Close call for condo tenant as water heater explodes
The Straits Times
Melody Zaccheus
04 October 2017

The force of the water heater blast last Saturday blew out the bathroom window (left) and sent the bathroom door flying across the bedroom (right). The condominium unit's tenant, who would give his name only as Mr Eduardo, said he had taken a bath just 30 minutes before the incident, and that the heater was switched off when the explosion occurred.   Photos: Courtesy of Eduardo

A 39-year-old Australian tenant of a condominium unit at Cote D'Azur in Marine Parade was reading a book on mortality just seconds before an explosion ripped through the bathroom and his master bedroom last Saturday.

The electric storage water heater in the en-suite bathroom had exploded, ripping the bathroom door off its hinges and blowing out the bathroom window. The force sent the door flying across the bedroom, moved the bed, and smashed the windows and glass doors to the connecting balcony.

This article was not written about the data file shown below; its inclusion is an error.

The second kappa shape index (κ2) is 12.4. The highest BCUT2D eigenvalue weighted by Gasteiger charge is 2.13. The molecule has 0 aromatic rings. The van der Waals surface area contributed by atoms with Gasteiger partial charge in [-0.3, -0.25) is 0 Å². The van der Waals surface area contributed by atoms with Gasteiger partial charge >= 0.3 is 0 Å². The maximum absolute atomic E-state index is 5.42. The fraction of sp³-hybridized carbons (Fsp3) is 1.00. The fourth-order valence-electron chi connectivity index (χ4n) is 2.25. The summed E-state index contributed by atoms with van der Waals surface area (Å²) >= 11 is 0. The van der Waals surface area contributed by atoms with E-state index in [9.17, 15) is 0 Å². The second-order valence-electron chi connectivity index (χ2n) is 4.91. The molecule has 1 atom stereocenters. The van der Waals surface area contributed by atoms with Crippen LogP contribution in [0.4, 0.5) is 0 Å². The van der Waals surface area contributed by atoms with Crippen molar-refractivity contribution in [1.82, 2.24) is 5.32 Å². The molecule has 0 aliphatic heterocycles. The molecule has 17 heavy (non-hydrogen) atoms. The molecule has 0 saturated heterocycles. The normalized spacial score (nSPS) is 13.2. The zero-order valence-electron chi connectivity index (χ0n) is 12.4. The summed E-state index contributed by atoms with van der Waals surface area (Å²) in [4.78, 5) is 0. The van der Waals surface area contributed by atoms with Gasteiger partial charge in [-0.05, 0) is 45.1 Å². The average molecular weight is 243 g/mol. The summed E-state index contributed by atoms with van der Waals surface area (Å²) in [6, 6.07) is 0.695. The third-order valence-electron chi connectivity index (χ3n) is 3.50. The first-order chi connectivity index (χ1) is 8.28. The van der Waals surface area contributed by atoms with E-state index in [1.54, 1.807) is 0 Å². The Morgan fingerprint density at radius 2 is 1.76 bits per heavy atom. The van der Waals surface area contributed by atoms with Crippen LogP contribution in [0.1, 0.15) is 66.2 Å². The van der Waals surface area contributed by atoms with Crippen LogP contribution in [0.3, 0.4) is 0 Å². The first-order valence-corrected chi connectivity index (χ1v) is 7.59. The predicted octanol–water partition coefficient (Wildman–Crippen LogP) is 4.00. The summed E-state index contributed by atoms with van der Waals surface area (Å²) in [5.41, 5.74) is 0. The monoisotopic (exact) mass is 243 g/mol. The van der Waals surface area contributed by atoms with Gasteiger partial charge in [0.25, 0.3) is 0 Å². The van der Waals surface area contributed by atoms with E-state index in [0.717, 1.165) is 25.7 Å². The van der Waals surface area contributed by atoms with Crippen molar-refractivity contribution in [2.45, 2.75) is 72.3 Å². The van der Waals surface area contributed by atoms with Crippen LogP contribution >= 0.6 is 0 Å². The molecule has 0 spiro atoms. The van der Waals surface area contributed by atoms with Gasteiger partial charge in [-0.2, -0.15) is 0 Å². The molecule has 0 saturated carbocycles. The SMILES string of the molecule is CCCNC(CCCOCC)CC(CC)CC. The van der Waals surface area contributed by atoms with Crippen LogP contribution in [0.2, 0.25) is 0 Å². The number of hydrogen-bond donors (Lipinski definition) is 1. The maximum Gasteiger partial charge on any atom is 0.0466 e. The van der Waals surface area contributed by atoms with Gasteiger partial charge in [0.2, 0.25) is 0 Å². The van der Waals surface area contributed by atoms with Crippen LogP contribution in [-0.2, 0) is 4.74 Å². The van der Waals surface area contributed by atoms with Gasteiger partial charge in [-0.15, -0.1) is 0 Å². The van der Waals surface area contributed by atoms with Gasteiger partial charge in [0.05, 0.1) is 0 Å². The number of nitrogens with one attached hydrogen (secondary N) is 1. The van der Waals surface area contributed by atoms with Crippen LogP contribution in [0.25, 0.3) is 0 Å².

The bathroom window landed about 10m away from the building, said the tenant, who would give his name only as Mr Eduardo.

His wife's make-up and other personal effects were also blown out the window.

"I was sitting on my bed reading at 4.50pm when my wife asked me to go to my daughter's room before going for a walk at East Coast Park. If she had not called me over, I would have been badly injured."

The Singapore Civil Defence Force is investigating.

Mr Eduardo had taken a bath just 30 minutes before the incident. He said the heater was switched off when the explosion occurred.

He said: "The heater was hanging from the ceiling, some water was dripping off. The ceiling was also badly damaged."

The family, who moved to Singapore in June, are now staying in a nearby hotel.

Mr Eduardo said storage water heaters should be located outside the apartment, where air-conditioning units are also placed. "It was ironic that I was reading that book on mortality. I was very lucky to have got out of the room. Hopefully there are some safety lessons to help other people."

A repair technician told Shin Min Daily News that such heaters usually have safety mechanisms, such as a pressure relief valve. The technician said heaters should be switched off when not in use.

top  contents  chapter  previous  next